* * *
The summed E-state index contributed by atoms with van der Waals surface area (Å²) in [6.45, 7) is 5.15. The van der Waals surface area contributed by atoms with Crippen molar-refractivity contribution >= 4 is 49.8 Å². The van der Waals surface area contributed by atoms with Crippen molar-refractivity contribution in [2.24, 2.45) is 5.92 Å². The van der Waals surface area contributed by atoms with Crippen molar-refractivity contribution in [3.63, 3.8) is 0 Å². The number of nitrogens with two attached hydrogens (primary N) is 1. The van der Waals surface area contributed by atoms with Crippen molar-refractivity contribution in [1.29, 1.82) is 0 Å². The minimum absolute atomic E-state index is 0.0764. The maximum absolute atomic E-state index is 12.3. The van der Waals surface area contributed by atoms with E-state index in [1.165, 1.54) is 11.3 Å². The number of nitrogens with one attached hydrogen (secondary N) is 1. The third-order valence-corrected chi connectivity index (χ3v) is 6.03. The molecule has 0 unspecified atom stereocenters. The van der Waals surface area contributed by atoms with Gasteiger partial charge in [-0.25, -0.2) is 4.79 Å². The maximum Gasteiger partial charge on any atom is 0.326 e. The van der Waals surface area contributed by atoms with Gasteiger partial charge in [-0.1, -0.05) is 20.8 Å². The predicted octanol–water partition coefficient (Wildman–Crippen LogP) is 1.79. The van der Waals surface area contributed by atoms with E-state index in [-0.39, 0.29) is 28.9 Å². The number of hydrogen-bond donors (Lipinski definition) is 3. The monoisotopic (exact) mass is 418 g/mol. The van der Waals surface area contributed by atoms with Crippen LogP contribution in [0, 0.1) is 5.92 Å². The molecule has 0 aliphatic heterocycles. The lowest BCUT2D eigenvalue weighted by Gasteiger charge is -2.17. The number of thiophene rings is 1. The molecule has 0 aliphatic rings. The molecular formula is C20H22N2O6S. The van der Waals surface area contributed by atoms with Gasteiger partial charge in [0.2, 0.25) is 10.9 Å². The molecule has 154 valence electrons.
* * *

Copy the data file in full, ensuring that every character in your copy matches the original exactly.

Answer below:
The summed E-state index contributed by atoms with van der Waals surface area (Å²) in [6.45, 7) is 5.15. The van der Waals surface area contributed by atoms with Crippen molar-refractivity contribution >= 4 is 49.8 Å². The van der Waals surface area contributed by atoms with Crippen molar-refractivity contribution in [2.24, 2.45) is 5.92 Å². The van der Waals surface area contributed by atoms with Crippen molar-refractivity contribution in [3.63, 3.8) is 0 Å². The number of nitrogens with two attached hydrogens (primary N) is 1. The van der Waals surface area contributed by atoms with Crippen molar-refractivity contribution in [1.29, 1.82) is 0 Å². The minimum absolute atomic E-state index is 0.0764. The maximum absolute atomic E-state index is 12.3. The van der Waals surface area contributed by atoms with E-state index in [1.165, 1.54) is 11.3 Å². The number of nitrogens with one attached hydrogen (secondary N) is 1. The third-order valence-corrected chi connectivity index (χ3v) is 6.03. The molecule has 0 unspecified atom stereocenters. The van der Waals surface area contributed by atoms with Gasteiger partial charge in [-0.25, -0.2) is 4.79 Å². The maximum Gasteiger partial charge on any atom is 0.326 e. The van der Waals surface area contributed by atoms with Gasteiger partial charge in [-0.1, -0.05) is 20.8 Å². The predicted octanol–water partition coefficient (Wildman–Crippen LogP) is 1.79. The van der Waals surface area contributed by atoms with E-state index in [-0.39, 0.29) is 28.9 Å². The number of hydrogen-bond donors (Lipinski definition) is 3. The monoisotopic (exact) mass is 418 g/mol. The van der Waals surface area contributed by atoms with Crippen LogP contribution in [0, 0.1) is 5.92 Å². The molecule has 0 aliphatic heterocycles. The lowest BCUT2D eigenvalue weighted by Gasteiger charge is -2.17. The number of thiophene rings is 1. The molecule has 0 aliphatic rings. The molecular formula is C20H22N2O6S. The van der Waals surface area contributed by atoms with Gasteiger partial charge in [0.2, 0.25) is 10.9 Å². The molecule has 154 valence electrons.